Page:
Democrats, Party of Democracy—Support the Petition Drives!

“They don’t listen to what we have to say.”

I heard a Republican veteran say that this week. He was talking about the Legislature that his party controls. He was talking about that Legislature’s decision to pass House Bill 1179, despite the fact that he can’t find any grassroots veterans who can recall discussing that expansion of the state’s definition of “veteran” with their various veterans’ organizations leadership before Session, let alone having a formal organizational vote put HB 1179 forward. As far as he can tell, HB 1179 bubbled up from some backroom imaginations, and the Legislature passed it contrary to pretty strong and widely held opposition among veterans to making more discharged Guardsmen and short-timers eligible for job preferences and admission to the state veterans’ home.

“They don’t listen to what we have to say.”

The statement motivates the referendum drive Aberdeen veterans have organized against HB 1179. The same idea underlies the referendum drives against the youth minimum wage (SB 177) and the incumbent protection plan (SB 69). I took out those petitions less because I was cranky about certain dollar figures and petition deadlines and more because in passing both laws, the Legislature and the Governor showed they don’t want to listen to what we, the people of South Dakota, have to say. The Legislature responded to the successful ballot initiative by undermining that initiative with SB 177, saying to voters, “Don’t pass laws; if you do, we’ll just change them whatever way we see fit.” The Legislature took advantage of SB 69, originally a petition reform proposal, to raise more barriers to running for office, which would leave voters with fewer choices at the ballot and fewer chances to challenge incumbents.

I don’t want to make any of these referendum pushes partisan. These three bad laws affect all South Dakotans negatively. These three referenda are responses to an unresponsive government.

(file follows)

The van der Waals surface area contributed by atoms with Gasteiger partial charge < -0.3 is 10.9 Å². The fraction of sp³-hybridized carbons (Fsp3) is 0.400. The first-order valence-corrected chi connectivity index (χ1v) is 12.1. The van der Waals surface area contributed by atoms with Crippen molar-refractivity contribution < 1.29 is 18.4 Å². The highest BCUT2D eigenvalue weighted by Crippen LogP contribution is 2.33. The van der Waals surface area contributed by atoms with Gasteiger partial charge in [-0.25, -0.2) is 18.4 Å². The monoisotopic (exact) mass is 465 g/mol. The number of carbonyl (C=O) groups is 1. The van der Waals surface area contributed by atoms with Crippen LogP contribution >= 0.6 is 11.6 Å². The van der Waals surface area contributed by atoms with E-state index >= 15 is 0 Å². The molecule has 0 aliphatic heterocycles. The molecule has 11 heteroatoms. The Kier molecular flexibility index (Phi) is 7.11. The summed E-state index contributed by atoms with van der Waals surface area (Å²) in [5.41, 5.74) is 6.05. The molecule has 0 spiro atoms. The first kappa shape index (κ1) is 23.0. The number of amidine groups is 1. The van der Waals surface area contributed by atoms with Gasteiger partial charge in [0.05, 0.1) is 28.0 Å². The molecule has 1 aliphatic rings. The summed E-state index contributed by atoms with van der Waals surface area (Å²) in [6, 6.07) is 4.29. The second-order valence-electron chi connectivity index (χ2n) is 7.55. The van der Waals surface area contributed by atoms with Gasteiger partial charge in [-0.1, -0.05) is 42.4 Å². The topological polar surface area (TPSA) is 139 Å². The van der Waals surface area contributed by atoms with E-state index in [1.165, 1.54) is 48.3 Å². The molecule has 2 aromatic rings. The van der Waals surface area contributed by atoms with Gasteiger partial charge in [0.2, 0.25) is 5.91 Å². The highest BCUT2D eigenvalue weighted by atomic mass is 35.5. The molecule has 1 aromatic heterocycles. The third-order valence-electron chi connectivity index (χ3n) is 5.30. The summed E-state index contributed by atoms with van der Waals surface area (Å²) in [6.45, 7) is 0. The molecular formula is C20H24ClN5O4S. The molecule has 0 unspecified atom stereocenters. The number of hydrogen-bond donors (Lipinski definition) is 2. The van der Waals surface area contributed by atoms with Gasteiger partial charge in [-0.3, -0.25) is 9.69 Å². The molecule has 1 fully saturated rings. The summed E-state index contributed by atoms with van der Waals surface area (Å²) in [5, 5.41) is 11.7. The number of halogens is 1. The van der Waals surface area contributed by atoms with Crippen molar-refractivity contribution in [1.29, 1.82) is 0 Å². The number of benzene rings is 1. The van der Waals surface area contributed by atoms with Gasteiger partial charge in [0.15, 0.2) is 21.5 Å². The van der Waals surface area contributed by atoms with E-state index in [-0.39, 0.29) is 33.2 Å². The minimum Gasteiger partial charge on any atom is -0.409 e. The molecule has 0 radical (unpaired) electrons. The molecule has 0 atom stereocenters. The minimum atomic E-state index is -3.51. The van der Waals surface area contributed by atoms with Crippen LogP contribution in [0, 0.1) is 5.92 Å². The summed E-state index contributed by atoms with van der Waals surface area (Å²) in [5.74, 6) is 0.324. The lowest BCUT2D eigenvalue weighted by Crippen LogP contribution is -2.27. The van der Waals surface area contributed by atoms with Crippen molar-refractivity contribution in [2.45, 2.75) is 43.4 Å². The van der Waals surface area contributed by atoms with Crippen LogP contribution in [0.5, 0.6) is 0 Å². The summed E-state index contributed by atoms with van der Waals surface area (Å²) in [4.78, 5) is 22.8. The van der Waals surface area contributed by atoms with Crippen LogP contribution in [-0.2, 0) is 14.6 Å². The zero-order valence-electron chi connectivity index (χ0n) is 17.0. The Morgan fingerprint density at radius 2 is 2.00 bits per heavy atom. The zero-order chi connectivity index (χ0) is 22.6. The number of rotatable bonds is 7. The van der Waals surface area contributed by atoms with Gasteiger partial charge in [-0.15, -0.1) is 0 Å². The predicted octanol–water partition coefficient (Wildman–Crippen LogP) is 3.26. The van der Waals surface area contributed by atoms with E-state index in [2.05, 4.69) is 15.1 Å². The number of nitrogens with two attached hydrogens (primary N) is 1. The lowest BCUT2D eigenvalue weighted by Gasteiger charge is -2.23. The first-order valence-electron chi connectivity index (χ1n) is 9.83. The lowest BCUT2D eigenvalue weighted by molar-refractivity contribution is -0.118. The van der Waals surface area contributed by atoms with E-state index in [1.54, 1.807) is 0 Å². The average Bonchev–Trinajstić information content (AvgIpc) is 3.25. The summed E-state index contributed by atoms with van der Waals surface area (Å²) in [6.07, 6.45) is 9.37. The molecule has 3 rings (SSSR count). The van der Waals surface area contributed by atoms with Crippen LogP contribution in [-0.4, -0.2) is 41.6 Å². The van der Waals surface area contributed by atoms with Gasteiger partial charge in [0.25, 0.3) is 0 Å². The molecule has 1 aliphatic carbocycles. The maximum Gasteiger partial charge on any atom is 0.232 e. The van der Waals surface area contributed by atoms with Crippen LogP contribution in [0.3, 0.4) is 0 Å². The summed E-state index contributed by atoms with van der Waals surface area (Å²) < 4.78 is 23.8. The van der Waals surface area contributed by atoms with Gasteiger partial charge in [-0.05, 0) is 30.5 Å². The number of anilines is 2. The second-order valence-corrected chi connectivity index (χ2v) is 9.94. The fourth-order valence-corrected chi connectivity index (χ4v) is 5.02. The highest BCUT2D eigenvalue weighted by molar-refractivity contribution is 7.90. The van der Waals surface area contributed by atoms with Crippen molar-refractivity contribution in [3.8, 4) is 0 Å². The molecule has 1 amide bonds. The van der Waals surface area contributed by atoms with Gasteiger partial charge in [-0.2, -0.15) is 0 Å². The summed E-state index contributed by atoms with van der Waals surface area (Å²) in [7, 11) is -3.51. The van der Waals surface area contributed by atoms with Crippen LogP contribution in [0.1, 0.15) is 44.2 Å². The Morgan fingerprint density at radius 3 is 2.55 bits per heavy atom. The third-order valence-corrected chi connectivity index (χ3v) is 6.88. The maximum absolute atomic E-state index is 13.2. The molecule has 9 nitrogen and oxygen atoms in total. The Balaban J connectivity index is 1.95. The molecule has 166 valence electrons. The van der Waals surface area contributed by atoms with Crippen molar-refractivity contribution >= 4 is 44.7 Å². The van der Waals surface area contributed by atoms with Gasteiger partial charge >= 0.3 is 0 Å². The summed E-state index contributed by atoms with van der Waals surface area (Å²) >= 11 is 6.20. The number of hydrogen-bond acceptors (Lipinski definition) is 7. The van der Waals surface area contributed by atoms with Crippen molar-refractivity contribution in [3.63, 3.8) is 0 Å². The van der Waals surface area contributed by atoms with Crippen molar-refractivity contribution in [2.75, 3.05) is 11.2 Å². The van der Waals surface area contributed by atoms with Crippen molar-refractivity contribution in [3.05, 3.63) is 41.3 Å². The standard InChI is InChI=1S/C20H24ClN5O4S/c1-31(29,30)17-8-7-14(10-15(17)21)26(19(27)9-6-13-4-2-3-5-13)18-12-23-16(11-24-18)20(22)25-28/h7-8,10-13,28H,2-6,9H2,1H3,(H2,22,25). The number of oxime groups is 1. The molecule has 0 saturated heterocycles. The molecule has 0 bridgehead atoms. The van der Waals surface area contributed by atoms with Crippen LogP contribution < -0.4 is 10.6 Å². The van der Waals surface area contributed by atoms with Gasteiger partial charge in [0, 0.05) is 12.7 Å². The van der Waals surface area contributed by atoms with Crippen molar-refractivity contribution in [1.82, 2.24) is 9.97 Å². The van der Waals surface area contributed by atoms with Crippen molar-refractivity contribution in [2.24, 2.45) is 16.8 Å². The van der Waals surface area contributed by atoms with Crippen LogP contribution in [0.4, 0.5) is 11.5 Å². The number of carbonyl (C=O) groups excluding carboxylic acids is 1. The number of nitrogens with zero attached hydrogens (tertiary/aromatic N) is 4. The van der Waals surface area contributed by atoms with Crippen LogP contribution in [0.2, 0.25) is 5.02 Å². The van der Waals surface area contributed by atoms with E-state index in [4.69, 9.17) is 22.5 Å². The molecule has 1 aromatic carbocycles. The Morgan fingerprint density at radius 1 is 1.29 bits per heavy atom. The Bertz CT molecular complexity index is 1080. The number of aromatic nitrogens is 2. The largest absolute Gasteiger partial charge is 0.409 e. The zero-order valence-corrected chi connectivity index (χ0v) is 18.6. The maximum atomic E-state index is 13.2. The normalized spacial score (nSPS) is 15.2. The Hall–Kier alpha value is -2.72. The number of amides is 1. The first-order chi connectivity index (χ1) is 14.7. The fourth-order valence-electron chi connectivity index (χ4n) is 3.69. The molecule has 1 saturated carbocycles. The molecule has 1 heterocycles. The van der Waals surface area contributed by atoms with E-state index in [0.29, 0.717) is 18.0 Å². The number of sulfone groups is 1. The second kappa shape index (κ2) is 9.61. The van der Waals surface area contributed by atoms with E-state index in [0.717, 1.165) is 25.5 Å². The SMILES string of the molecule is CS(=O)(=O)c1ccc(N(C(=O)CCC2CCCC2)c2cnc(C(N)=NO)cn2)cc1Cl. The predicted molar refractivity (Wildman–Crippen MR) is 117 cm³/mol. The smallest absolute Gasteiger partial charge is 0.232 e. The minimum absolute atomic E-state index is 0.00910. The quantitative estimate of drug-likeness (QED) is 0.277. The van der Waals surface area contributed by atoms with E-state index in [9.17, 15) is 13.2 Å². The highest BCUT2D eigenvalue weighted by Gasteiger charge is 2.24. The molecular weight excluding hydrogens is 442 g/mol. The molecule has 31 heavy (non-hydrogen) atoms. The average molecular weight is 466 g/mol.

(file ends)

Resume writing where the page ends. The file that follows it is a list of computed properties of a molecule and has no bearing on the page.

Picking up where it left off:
But South Dakota Democratic Party, as we eagerly await the new top-secret executive director’s first day in the job, permit me to volunteer to do some of the exec’s marketing. These referenda, behind two of which the SDDP has thrown its name, are opportunities for the South Dakota Democratic Party to burnish its brand. We don’t have to let the SDGOP hang its preferred labels on us—the party of abortion, the party of tax and spend, the party of Pelosi and Franken, the party of ObamaCare (actually, I’ll take the latter and run with it). These referenda allow us to stake our claim to our truest identity:

Democrats: The Party of Democracy.

By supporting referenda (the specific ones on the streets right now and ballot measures in general), we Democrats show that we are the party that wants to listen to what the people have to say. We want to empower every citizen to have as much voice in real public decision-making as possible. We want you, citizen, to have a voice.

“Democrats: The Party of Democracy” offers the perfect literal contrast to the “Republicans: The Party of the Republic.” Republicans label the popular voice as “mob rule.” Republicans think voters (you, neighbor and fellow citizen) shouldn’t have so much power and should defer to the wisdom of the elites. Republicans support measures like SB 177 to beat back ballot measure enthusiasm. Republicans support measures like SB 69 to make elections mean less. Republicans support making it harder to vote to keep your voice out of the process.

Everyone wants a voice. Everyone wants equal power and dignity as a citizen. Deep down, everyone is a small-d democrat. Big-D Democrats, speak to that desire for democracy. Support the referenda. Support the ballot initiatives that are coming. Support the voice of every voter. Show South Dakota that the Democratic Party is the party of democracy, the party that will listen to what we all have to say.


40 Responses to Democrats, Party of Democracy—Support the Petition Drives!

  1. I understand that everyone wants a voice. But the idea that every thing should be routed through a referendum – small-d democracy – is foolish.

    And on this issue, I think those veterans who object are wrong. My son will probably never be called up as a reservist (Navy), but he will still be considered a veteran by the federal government. There are distinctions made at the federal level between those who served on active duty and those who did not. Fine. There are also distinctions between those who served on active duty, and those who did so for more than 20 years. Fine. But all of them are veterans.

    I don’t see why the state can’t make similar distinctions while acknowledging that they all are vets.

  2. larry kurtz

    Screw democracy.

    Daugaard and his successors should just rule by executive fiat where clerics decide key policy: like attending a Lutheran church in Iowa as criteria for a seat in the legislature, for example.